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affairs allies ALURED CLARKE appear appointed arms army arrival attention authority Bengal British Calcutta cause circumstances Colonel command communication Company conduct consideration considered constitution corps Council Court danger dear desire directed dispatches duty Earl Earl of Mornington East effect employed enemy England English enter established Europe expressed favour feel force France French give Government Governor Governor-General happy Harris Highness honour hope House immediate important India interests Ireland justice King land late letter liberty Lord Mornington Lordship Madras Mahrattas Majesty Marquess means measures ment military mind Mysore native nature Nizam noble object observed occasion officers opinion Parliament peace Persian person possession present President Prince principles proceedings question reason received respect Seringapatam ship success territories tion Tippoo Sultaun treaty troops Wellesley whole wish
Page 66 - And Britain joined the dire array ; Though dear her shores and circling ocean, Though many friendships, many youthful loves Had swoln the patriot emotion And flung a magic light o'er all her hills and groves; Yet still my voice, unaltered, sang defeat To all that braved the tyrant-quelling lance, And shame too long delayed and vain retreat!
Page 66 - When France in wrath her giant limbs upreared, And with that oath, which smote air, earth, and sea, Stamped her strong foot, and said she would be free, Bear witness for me, how I hoped and feared!
Page 169 - mid charcoal gleams, The Moslems' savoury supper steams ; While all apart, beneath the wood. The Hindoo cooks his simpler food. ' Come, walk with me the jungle through. If yonder hunter told us true, Far off, in desert dank and rude, The tiger holds...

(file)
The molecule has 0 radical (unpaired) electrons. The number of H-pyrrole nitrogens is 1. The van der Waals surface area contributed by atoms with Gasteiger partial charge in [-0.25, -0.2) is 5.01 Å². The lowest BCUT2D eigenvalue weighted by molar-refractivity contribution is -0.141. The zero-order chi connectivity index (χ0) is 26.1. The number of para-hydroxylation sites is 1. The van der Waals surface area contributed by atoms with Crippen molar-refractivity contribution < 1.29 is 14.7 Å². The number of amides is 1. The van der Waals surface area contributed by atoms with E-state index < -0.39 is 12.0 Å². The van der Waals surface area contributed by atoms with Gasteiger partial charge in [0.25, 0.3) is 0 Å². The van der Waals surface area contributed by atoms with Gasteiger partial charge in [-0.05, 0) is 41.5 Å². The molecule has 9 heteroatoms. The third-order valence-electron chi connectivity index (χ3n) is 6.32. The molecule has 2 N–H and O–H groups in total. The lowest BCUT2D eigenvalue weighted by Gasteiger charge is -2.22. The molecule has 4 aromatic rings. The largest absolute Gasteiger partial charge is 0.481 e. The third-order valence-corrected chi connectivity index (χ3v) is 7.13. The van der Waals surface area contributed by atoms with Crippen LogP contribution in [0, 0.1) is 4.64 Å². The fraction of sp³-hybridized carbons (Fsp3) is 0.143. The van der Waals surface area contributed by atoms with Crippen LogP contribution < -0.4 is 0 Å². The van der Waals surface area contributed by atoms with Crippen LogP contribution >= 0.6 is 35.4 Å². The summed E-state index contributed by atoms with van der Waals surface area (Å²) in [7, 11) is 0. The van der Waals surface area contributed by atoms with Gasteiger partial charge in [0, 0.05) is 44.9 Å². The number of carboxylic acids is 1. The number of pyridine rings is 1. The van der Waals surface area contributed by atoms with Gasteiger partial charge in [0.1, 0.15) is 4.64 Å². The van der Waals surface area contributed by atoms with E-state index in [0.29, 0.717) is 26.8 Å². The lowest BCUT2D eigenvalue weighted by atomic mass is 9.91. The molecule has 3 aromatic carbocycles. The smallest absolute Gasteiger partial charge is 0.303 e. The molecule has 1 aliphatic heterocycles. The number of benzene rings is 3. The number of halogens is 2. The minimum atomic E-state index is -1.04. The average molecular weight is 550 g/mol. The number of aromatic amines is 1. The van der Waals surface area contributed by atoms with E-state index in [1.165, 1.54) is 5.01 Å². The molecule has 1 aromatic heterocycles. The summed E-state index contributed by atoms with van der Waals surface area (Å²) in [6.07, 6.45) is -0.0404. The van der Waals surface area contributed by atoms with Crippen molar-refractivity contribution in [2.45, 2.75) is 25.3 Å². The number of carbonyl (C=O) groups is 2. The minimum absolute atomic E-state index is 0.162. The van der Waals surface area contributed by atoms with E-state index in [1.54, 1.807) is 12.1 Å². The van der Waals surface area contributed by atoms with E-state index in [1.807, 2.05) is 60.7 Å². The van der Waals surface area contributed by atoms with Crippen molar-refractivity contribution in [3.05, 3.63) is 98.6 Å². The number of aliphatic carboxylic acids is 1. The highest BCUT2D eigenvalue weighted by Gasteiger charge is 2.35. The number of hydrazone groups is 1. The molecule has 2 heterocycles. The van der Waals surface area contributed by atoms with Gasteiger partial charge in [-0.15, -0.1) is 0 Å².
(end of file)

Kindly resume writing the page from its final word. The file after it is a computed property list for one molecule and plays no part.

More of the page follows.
Page 290 - ... every man, not intending to mislead, but seeking to enlighten others with what his own reason and conscience, however erroneously, have dictated to him as truth, may address himself to the universal reason of a whole nation, either upon the subject of governments in general, or upon that of our own particular country : that he may analyse the principles of its constitution, point out its errors and defects, examine and publish its corruptions, warn his fellow-citizens against their ruinous consequences...
Page 36 - ... the Prince of Wales had no more right (speaking of strict right) to assume the government, than any other individual subject of the country.
Page 357 - George the Third by the Grace of God, of Great Britain, France and Ireland, King, Defender of the Faith, and so forth, To all to whom these presents shall come, Greeting...
Page 171 - ... Announce a shower upon the breeze, — The flashes of the summer sky Assume a deeper, ruddier dye ; Yon lamp that trembles on the stream From forth our cabin sheds its beam ; And we must early sleep, to find Betimes the morning's healthy wind. But oh ! with thankful hearts confess Ev'n here there may be happiness ; And He, the bounteous Sire, has given His peace on earth — His hope of heaven.
Page 122 - ... at least, and wait the fitting of the times? Improvident impatience! Nay, even from those who seem to have no direct object of office or profit, what is the language which their actions speak ? " The throne is in danger! we will support the throne; but let us share the smiles of royalty." " The order of nobility is in danger ! I will fight for nobility," says the viscount, " but my zeal would be greater if I were made an earl.
Page 170 - O'er the broad plantain's humbler shade And dusk anana's prickly blade ; While o'er the brake, so wild and fair, The betel waves his crest in air. With pendant train and rushing wings, Aloft the gorgeous peacock springs ; And he, the bird of hundred dyes, Whose plumes the dames of Ava prize. So rich a shade, so green a sod, Our English Fairies never trod ! Yet who in Indian bower has stood, But thought on England's